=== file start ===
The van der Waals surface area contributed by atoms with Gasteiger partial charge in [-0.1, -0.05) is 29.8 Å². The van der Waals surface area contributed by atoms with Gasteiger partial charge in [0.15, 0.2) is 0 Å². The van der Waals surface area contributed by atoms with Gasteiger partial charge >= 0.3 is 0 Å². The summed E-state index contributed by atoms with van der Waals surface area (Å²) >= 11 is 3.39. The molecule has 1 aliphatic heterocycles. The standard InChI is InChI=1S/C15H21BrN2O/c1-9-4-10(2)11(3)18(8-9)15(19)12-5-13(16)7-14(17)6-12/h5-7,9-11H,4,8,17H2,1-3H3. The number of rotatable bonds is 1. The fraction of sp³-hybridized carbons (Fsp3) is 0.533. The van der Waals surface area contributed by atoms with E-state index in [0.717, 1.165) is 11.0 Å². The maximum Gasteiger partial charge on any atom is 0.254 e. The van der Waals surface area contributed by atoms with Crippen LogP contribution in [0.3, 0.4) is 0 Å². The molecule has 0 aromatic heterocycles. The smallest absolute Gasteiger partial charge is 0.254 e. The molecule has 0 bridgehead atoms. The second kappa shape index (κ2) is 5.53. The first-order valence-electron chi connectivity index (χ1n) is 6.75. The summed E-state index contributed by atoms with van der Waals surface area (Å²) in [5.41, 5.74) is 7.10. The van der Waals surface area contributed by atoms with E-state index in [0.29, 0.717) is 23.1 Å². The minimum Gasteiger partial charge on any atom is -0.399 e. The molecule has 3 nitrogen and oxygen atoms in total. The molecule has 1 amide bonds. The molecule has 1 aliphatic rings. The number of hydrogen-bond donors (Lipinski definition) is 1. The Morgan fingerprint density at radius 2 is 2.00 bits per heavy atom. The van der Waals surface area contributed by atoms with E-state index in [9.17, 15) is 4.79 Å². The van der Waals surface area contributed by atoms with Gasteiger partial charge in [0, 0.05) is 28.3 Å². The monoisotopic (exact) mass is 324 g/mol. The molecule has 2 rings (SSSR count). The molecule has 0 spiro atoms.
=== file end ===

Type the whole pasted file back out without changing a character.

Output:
The van der Waals surface area contributed by atoms with Gasteiger partial charge in [-0.1, -0.05) is 29.8 Å². The van der Waals surface area contributed by atoms with Gasteiger partial charge in [0.15, 0.2) is 0 Å². The van der Waals surface area contributed by atoms with Gasteiger partial charge >= 0.3 is 0 Å². The summed E-state index contributed by atoms with van der Waals surface area (Å²) >= 11 is 3.39. The molecule has 1 aliphatic heterocycles. The standard InChI is InChI=1S/C15H21BrN2O/c1-9-4-10(2)11(3)18(8-9)15(19)12-5-13(16)7-14(17)6-12/h5-7,9-11H,4,8,17H2,1-3H3. The number of rotatable bonds is 1. The fraction of sp³-hybridized carbons (Fsp3) is 0.533. The van der Waals surface area contributed by atoms with E-state index in [0.717, 1.165) is 11.0 Å². The maximum Gasteiger partial charge on any atom is 0.254 e. The van der Waals surface area contributed by atoms with Crippen LogP contribution in [0.3, 0.4) is 0 Å². The molecule has 0 aromatic heterocycles. The smallest absolute Gasteiger partial charge is 0.254 e. The molecule has 0 bridgehead atoms. The second kappa shape index (κ2) is 5.53. The first-order valence-electron chi connectivity index (χ1n) is 6.75. The summed E-state index contributed by atoms with van der Waals surface area (Å²) in [5.41, 5.74) is 7.10. The van der Waals surface area contributed by atoms with E-state index in [0.29, 0.717) is 23.1 Å². The minimum Gasteiger partial charge on any atom is -0.399 e. The molecule has 3 nitrogen and oxygen atoms in total. The molecule has 1 amide bonds. The molecule has 1 aliphatic rings. The number of hydrogen-bond donors (Lipinski definition) is 1. The Morgan fingerprint density at radius 2 is 2.00 bits per heavy atom. The van der Waals surface area contributed by atoms with E-state index in [9.17, 15) is 4.79 Å². The van der Waals surface area contributed by atoms with Gasteiger partial charge in [0, 0.05) is 28.3 Å². The monoisotopic (exact) mass is 324 g/mol. The molecule has 2 rings (SSSR count). The molecule has 0 spiro atoms.